Friday, January 18, 2008

Field ready

By Kevin Duling

Winter is the time for farmers to catch up on their equipment maintenance. Most farmers have a goal for each piece of equipment to be “field ready” before the spring work begins. I’ve always had a dream of having the equipment ready by mid-January so I can ski through winter’s end, but that is only a dream.

Winter is also a great time for farmers to shop for new and used equipment to update their fleets. Through farm sales, classified ads, and the Internet, farmers will spend hours looking for the right machine. Through the years I’ve been a farmer, I’ve noticed that “field ready” for some is not field ready to all.

A few years ago, we found a slightly used baler at a well established dealership. The baler had only been used two seasons on a small hobby farm. The price seemed fair and the hours were low, making the sale go quickly, especially since it was labeled “field ready.”

After three years of toil, cursing, fluffy bales, log bales, banana bales, and a few good bales, the baler is now what we would phrase as “field ready.” Since the dealership was the culprit on the false advertising, we still considered the “field ready” phrase as somewhat sincere if a fellow farmer used it.

Our next great winter drive for lunch included the possibility of purchasing a slightly used grain auger from a dairyman. The ad in the paper coined the machine as “like new.” Used augers are usually completely worn, so the idea of one “like new” seemed worth the 200 mile journey.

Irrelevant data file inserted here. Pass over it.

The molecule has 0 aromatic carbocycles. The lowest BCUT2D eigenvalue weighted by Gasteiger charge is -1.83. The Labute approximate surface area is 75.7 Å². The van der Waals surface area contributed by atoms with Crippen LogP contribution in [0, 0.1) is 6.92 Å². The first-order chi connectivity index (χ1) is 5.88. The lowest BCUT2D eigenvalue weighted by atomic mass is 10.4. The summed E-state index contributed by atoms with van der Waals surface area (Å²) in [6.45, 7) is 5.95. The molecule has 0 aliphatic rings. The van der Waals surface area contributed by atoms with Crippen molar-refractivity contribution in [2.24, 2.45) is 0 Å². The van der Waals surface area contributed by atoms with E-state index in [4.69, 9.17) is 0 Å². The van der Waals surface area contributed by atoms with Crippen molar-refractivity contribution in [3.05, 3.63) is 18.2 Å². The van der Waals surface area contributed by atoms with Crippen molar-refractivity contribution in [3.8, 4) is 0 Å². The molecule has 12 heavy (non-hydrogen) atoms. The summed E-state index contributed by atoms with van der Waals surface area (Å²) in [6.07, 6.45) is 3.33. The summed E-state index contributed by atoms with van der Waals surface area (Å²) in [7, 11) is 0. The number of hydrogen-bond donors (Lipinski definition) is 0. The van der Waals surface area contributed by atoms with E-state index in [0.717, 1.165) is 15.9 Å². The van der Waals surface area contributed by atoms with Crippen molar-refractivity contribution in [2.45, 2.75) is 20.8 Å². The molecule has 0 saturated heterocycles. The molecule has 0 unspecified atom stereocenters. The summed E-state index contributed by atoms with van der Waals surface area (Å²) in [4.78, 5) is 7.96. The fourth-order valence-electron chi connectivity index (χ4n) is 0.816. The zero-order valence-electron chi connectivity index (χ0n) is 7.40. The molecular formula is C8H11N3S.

While parked by an old, rusted beast of an auger directed into a silo, we speculated on where the dairyman would take us to view the advertised one. Concern rose as the man shut his pickup off and closed the door behind him.

After brief introductions, I cautiously asked where the auger was so we could have a look. With a puzzled look, he slowly pointed at the rusted beast just to my left. With Dad trying not to laugh, I had to find the appropriate words that would not turn the man’s puzzlement to hostility.

“Let me turn it on for you,” he said. “It may look rough, but it handles the wet feed as if it were brand new. Just watch!”

With the auger swaying back and forth like a snake in the water, I had to fake a stomach sickness causing me to run behind the silo to get out of sight. This time I let Dad keep the straight face and come up with the excuse for not purchasing it.

The next trip for lunch involved going to look at an eight wheel tractor with low hours and a low price. The obvious question of “What’s wrong with it?” was racing through our minds on the trip down.

Upon entering the farmer’s equipment yard, we felt guilty about driving a dirty pickup onto this finely manicured lot. The farmer, dressed in semi-formal attire, introduced himself and led us to the shop. Inside the shop were three tractors. Of the three, two had men waxing and polishing them, as if preparing for an exhibit at an auto show.

His only statement concerning the third tractor, the one for sale, was how he demanded his employees keep every piece of equipment clean enough to eat off the floor. He mentioned how he fired a man for leaving mud on the floor of the cab.

While visiting about the tractor, his wife entered the shop with a small tray full of freshly baked chocolates. After we raved about the chocolates, the man stated, “She’s been a great wife for me; kind of like this tractor. I will miss this tractor.”

With the purchase agreement and a handshake, we headed for home. My brother asked me if I quizzed the farmer about transmission noises, the hydraulic system, or engine performance.

My reply, “Well, no, he said it was field ready!”

Kevin Duling is a wheat farmer from Maupin, Ore. His columns are posted on the Capital Press blog on Fridays. Comments are welcomed at There will not be a column posted on Jan. 25.

Copyright, January 2008, Kevin Duling

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